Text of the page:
Generic Linear Actuator With Built-in Tension Spring




Introduction: Generic Linear Actuator With Built-in Tension Spring

About: Avid 3D printer builder, currently completing my 3rd printer design. If you like what you see and maybe even implement what provide, consider supporting subscribing to my youtube channel…

1/24/2018 Update: The STL files have been updated with a stronger belt grip.

3/17/2018 Update: Added STL files for openBuilds 2020 rail (

4/18/2018 Update: For 1010 implementation, changed the smooth idler with a 20 tooth idler (making it wider). I adjusted the STL files accordingly. (

After building the Cantilever printer (instructable here: I decided to design a more generic linear actuator. Unlike the cantilever printer the belt would run entirely on the inside of the aluminum extrusion. Unlike the cantilever printer that uses belt tensioner clips, this actuator will have a tension spring inside the idler end.

The current design has the electronic end stop build in to the NemaEnd. The STL files will have a Nema End without end stop holder

The design was created in Fusion 360 and can be downloaded from

The implementation in the attached video uses a nema 17 0.4A stepper and can reach 11000 mm/min before skipping. Adding a stronger stepper should get you more speed.

Step 1: Parts List

below is a list of all parts (non 3d printed) with Amazon links for download. I have to point out that shopping directly from China (i.e. AliExpress) could bring cost down.

8020 1003 series
Belt tensioner spring


stepper nema 17 0.4A

GT2 Timing Belt Pulley 20 Teeth Bore 5mm Width 6mm (5 pack) (1x) $8.99

Linear Rail MGN12 250mm

Square nut

hex socket screws:

Idler (20 theeth) 3mm bore:

2020 t-nut:

GT2 timing belt:

Step 2: Assembly

Once all parts are printed assembly speaks for itself.

Wire the End-stop prior to sliding into the Endstop case

Add Idler to Idler End with a 25mm hex socket screw

Add tension spring inside the Idler End and slide onto aluminum extrusion

Slide Nema End on opposite side of Aluminum extrusion

add nema stepper motor into Nema End but don't screw down yet as you will need to measure and attach belt

Wrap long piece of GT2 belt around idler and nema pully and mark were end meet at belt clip BUT before markign make sure there is tension on the spring (the spring is 20mm, I recommend pushing it in some 7-10mm when measuring belt).

Cut belt and insert ends into belt clip (meeting at the center)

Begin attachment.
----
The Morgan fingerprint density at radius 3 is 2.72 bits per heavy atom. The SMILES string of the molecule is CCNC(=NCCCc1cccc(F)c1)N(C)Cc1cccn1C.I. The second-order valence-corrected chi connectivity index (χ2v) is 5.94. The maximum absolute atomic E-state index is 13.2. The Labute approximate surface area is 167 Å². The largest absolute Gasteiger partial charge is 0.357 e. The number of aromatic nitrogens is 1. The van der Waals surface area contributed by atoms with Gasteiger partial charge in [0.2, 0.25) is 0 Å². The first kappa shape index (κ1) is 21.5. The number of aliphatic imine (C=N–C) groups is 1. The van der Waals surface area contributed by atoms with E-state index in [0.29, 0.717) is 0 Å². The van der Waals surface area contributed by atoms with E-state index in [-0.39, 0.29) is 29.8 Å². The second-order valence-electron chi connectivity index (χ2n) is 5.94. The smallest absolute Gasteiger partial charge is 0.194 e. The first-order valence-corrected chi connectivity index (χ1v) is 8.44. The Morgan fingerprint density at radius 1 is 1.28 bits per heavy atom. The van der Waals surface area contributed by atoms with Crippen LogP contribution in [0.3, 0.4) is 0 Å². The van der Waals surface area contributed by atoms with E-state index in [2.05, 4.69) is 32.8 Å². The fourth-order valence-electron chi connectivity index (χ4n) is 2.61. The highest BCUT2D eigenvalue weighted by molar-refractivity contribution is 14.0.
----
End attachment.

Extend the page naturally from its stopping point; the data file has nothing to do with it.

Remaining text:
remove nema stepper and loop belt all around the Aluminum extrusion.

Tension the spring (I use a long bar clamp to push in the tension spring) which will leave enough room to push through the Nema Pully.

Screw down nema and release tension.

Below is the assembly video I created for the use of this rail in the C3Dt/c 3D Printer:

Step 3:

Step 4: Test Actuator

Once assembled you can test the actuator by connecting it to a RAMPS 1.4 setup connected to an application like Pronterface.

Make sure that the axis your using is configured within the boundaries of the actual actuator. You can configure the Marlin software accordingly.

In the video attached the Ramps is executing the print of a vase. The Linear Actuator represents the X-axis

Once you've build one or two of these connect them (with attached Slider Clamp) and have fun

If you liked this check out my other instructables or visit my website at

Step 5: Parts at Work

In case you're wondering what to do with it, check out this video

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    2 years ago

    "Linear actuator" terminology is misleading. You are using a typical stepper motor/belt design.


    Reply 2 years ago

    Wikipedia: A linear actuator is an actuator that creates motion in a straight line, in contrast to the circular motion of a conventional electric motor.

    This would be the "mechanical" kind:


    Main article: Mechanism (engineering)
    A mechanical actuator functions to execute movement by converting one kind of motion, such as rotary motion, into another kind, such as linear motion.

    I'd say the entire unit fits that definition


    Reply 2 years ago

    When I saw that your Instructable was using a “linear actuator” I immediately pictured a compact linear mechanism using an inline motor, lead-screw, nut design; something not typically seen in an Instructable. I was disappointed to find it was the typical offset motor driving a belt attached to the sliding member. Nothing wrong with that, and your resulting project is indeed very nice looking.


    2 years ago

    Hi does somebody have stl files for the whole 3d printer which uses 20 20 profiles instead of 10 10 which is impossible to obtain in India, files for 20 20 in this article were helpful but z axis carriage files are still for 10 10 (1" 1:) can somebody modify those files to suit the 20 20 profile, it will be apriciated.
    Hi thanks I got the files for 2040 which suits me, and have started printing them.will post it when the whole project is completed


    Reply 2 years ago

    I believe I have the z axis in 2020 as well. I’m showing at a Faire today but I’ll double check. I thought I had added the 2040 implementation for z


    4 years ago

    also which power supply do you suggest off amazon for something like this or your other printer?


    Reply 4 years ago

    I had one burn out the other day and replaced it with this one Seems to be working well less than $20. If you're printer is going to be around kids you can go with a brick like this one : (not enough amps to heat bed though, I think)


    4 years ago

    might just have to build this for my plotter conversion. if i can't get the original gantry to work, Ill replace it with this! thankfully the HP extrusion can be unbolted from the main superstructure. might need to do some minor fabrication of brackets that would allow this to be bolted on in its place. very good design, clean, and simple.